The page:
Can music without lyrics be as meaningful as music with lyrics? Of course it can, and the new album from The Dead Centuries is great proof of that.
There’s not a single lyric sung on the band’s entire new album, called Race Against Time, but the body of work still feels like that of a fully fledged band. The band’s creations have enough of a character on their own so as to keep their work from falling into an automatic feeling of there being something missing.
The band’s music sits in a great place between charting new musical territory and exploring territory that’s been previously charted. There are those whose place could be seen as charting that new territory in music and there are those whose place could be seen as exploring the newly charted territory. In addition, there are, of course, some artists who do both, and the new album from The Dead Centuries does a great job of toying with perceptions of what music “should” be and doing both.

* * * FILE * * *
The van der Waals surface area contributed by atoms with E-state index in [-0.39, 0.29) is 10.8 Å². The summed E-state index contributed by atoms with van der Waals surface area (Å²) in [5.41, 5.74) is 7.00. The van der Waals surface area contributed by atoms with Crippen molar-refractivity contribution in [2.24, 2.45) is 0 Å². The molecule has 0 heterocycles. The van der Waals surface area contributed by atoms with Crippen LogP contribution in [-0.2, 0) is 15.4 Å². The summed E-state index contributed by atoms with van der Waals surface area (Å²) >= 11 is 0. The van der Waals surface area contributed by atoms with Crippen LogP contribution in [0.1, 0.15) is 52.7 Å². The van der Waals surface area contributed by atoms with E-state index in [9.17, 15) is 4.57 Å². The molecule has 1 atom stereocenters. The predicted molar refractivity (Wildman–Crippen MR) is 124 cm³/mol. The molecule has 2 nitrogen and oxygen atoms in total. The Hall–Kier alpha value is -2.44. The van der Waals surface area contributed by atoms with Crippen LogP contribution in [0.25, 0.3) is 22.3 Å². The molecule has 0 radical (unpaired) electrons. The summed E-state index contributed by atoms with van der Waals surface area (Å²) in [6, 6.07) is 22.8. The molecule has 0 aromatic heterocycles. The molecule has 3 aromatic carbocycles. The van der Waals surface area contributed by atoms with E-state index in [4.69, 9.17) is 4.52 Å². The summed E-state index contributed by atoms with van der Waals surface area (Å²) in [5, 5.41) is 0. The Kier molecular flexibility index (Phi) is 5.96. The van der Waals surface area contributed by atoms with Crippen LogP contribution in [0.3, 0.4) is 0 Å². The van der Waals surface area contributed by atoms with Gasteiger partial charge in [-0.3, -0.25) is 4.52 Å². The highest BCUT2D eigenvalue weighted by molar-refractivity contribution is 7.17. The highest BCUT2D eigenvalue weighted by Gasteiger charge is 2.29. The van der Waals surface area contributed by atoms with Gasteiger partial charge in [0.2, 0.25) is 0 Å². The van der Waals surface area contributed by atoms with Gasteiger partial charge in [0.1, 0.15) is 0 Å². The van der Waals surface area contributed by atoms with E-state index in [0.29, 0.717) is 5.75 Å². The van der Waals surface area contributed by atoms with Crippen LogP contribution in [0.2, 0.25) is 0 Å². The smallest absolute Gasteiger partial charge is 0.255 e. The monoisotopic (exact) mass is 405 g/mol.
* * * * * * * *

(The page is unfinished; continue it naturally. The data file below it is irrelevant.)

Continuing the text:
The band sticks to a straightforward and generally easily graspable song construction on their new album, although the types of songs that they present vary. A first impression of them sticking to one type of song construction is quickly proven wrong while progressing through the album, with the band experimenting with different speeds and textures throughout while never going too far off base so as to make the lyric-less album no longer make sense. At times — thanks in part to the imagery that accompanies the album — it’s easy to even imagine a generalized story accompanying the music.
Having to hold the listener’s attention essentially solely through instrumentals ups the responsibility on instrumental musicians to make something truly memorable, and say what you will, Race Against Time is memorable. The fact that instrumental music can be forceful and engaging just like conventional modern rock music is a real takeaway here.